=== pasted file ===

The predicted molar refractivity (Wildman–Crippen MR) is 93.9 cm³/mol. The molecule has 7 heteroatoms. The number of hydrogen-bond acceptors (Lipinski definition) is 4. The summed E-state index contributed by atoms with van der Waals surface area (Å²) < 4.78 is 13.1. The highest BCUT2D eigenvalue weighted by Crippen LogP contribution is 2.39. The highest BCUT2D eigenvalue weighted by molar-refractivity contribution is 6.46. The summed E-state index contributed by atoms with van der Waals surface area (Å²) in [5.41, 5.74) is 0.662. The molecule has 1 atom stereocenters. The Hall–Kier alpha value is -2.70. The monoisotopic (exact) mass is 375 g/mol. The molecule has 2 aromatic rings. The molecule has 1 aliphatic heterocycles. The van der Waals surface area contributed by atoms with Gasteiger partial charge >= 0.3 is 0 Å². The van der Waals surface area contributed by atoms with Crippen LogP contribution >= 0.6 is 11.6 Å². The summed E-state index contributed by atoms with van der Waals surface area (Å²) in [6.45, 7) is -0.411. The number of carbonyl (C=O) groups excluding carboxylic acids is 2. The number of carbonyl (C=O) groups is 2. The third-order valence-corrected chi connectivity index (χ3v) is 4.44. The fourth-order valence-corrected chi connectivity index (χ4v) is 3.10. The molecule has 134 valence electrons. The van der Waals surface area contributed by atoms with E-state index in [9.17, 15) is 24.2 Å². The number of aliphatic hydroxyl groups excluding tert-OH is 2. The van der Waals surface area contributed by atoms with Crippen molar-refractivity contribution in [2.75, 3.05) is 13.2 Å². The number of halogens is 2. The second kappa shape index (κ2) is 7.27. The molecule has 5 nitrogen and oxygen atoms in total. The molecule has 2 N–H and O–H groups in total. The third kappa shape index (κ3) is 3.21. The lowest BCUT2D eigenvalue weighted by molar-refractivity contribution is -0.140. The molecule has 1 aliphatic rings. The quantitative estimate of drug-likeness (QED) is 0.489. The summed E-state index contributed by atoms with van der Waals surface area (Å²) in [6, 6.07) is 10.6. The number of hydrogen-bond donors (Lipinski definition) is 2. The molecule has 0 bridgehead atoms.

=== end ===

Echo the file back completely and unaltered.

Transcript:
The predicted molar refractivity (Wildman–Crippen MR) is 93.9 cm³/mol. The molecule has 7 heteroatoms. The number of hydrogen-bond acceptors (Lipinski definition) is 4. The summed E-state index contributed by atoms with van der Waals surface area (Å²) < 4.78 is 13.1. The highest BCUT2D eigenvalue weighted by Crippen LogP contribution is 2.39. The highest BCUT2D eigenvalue weighted by molar-refractivity contribution is 6.46. The summed E-state index contributed by atoms with van der Waals surface area (Å²) in [5.41, 5.74) is 0.662. The molecule has 1 atom stereocenters. The Hall–Kier alpha value is -2.70. The monoisotopic (exact) mass is 375 g/mol. The molecule has 2 aromatic rings. The molecule has 1 aliphatic heterocycles. The van der Waals surface area contributed by atoms with Gasteiger partial charge >= 0.3 is 0 Å². The van der Waals surface area contributed by atoms with Crippen LogP contribution >= 0.6 is 11.6 Å². The summed E-state index contributed by atoms with van der Waals surface area (Å²) in [6.45, 7) is -0.411. The number of carbonyl (C=O) groups excluding carboxylic acids is 2. The number of carbonyl (C=O) groups is 2. The third-order valence-corrected chi connectivity index (χ3v) is 4.44. The fourth-order valence-corrected chi connectivity index (χ4v) is 3.10. The molecule has 134 valence electrons. The van der Waals surface area contributed by atoms with E-state index in [9.17, 15) is 24.2 Å². The number of aliphatic hydroxyl groups excluding tert-OH is 2. The van der Waals surface area contributed by atoms with Crippen molar-refractivity contribution in [2.75, 3.05) is 13.2 Å². The number of halogens is 2. The second kappa shape index (κ2) is 7.27. The molecule has 5 nitrogen and oxygen atoms in total. The molecule has 2 N–H and O–H groups in total. The third kappa shape index (κ3) is 3.21. The lowest BCUT2D eigenvalue weighted by molar-refractivity contribution is -0.140. The molecule has 1 aliphatic rings. The quantitative estimate of drug-likeness (QED) is 0.489. The summed E-state index contributed by atoms with van der Waals surface area (Å²) in [6, 6.07) is 10.6. The number of hydrogen-bond donors (Lipinski definition) is 2. The molecule has 0 bridgehead atoms.